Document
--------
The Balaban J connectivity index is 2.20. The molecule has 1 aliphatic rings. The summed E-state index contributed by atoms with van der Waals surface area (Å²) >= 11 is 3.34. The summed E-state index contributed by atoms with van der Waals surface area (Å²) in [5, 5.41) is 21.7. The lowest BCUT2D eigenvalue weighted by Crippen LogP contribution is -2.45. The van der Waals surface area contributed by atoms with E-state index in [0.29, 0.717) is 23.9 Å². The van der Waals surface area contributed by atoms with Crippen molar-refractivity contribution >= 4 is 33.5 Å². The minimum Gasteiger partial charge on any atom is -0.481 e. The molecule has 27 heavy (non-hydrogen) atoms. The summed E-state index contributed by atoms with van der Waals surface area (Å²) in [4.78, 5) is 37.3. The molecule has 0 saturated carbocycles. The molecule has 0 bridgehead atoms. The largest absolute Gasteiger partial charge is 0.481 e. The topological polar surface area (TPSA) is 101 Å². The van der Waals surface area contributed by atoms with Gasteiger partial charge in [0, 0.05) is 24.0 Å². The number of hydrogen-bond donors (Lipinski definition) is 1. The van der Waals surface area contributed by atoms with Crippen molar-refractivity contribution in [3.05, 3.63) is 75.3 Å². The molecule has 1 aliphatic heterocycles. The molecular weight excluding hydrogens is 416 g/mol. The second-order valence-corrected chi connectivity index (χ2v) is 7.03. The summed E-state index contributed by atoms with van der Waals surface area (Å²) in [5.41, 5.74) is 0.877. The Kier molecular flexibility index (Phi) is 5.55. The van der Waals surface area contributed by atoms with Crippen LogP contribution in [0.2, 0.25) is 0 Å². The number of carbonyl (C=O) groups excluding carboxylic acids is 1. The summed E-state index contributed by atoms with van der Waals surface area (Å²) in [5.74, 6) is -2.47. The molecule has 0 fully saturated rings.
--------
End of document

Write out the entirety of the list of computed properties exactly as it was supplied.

The Balaban J connectivity index is 2.20. The molecule has 1 aliphatic rings. The summed E-state index contributed by atoms with van der Waals surface area (Å²) >= 11 is 3.34. The summed E-state index contributed by atoms with van der Waals surface area (Å²) in [5, 5.41) is 21.7. The lowest BCUT2D eigenvalue weighted by Crippen LogP contribution is -2.45. The van der Waals surface area contributed by atoms with E-state index in [0.29, 0.717) is 23.9 Å². The van der Waals surface area contributed by atoms with Crippen molar-refractivity contribution >= 4 is 33.5 Å². The minimum Gasteiger partial charge on any atom is -0.481 e. The molecule has 27 heavy (non-hydrogen) atoms. The summed E-state index contributed by atoms with van der Waals surface area (Å²) in [4.78, 5) is 37.3. The molecule has 0 saturated carbocycles. The molecule has 0 bridgehead atoms. The largest absolute Gasteiger partial charge is 0.481 e. The topological polar surface area (TPSA) is 101 Å². The van der Waals surface area contributed by atoms with Gasteiger partial charge in [0, 0.05) is 24.0 Å². The number of hydrogen-bond donors (Lipinski definition) is 1. The van der Waals surface area contributed by atoms with Crippen molar-refractivity contribution in [3.05, 3.63) is 75.3 Å². The molecule has 1 aliphatic heterocycles. The molecular weight excluding hydrogens is 416 g/mol. The second-order valence-corrected chi connectivity index (χ2v) is 7.03. The summed E-state index contributed by atoms with van der Waals surface area (Å²) in [5.41, 5.74) is 0.877. The Kier molecular flexibility index (Phi) is 5.55. The van der Waals surface area contributed by atoms with Crippen LogP contribution in [0.2, 0.25) is 0 Å². The number of carbonyl (C=O) groups excluding carboxylic acids is 1. The summed E-state index contributed by atoms with van der Waals surface area (Å²) in [5.74, 6) is -2.47. The molecule has 0 fully saturated rings.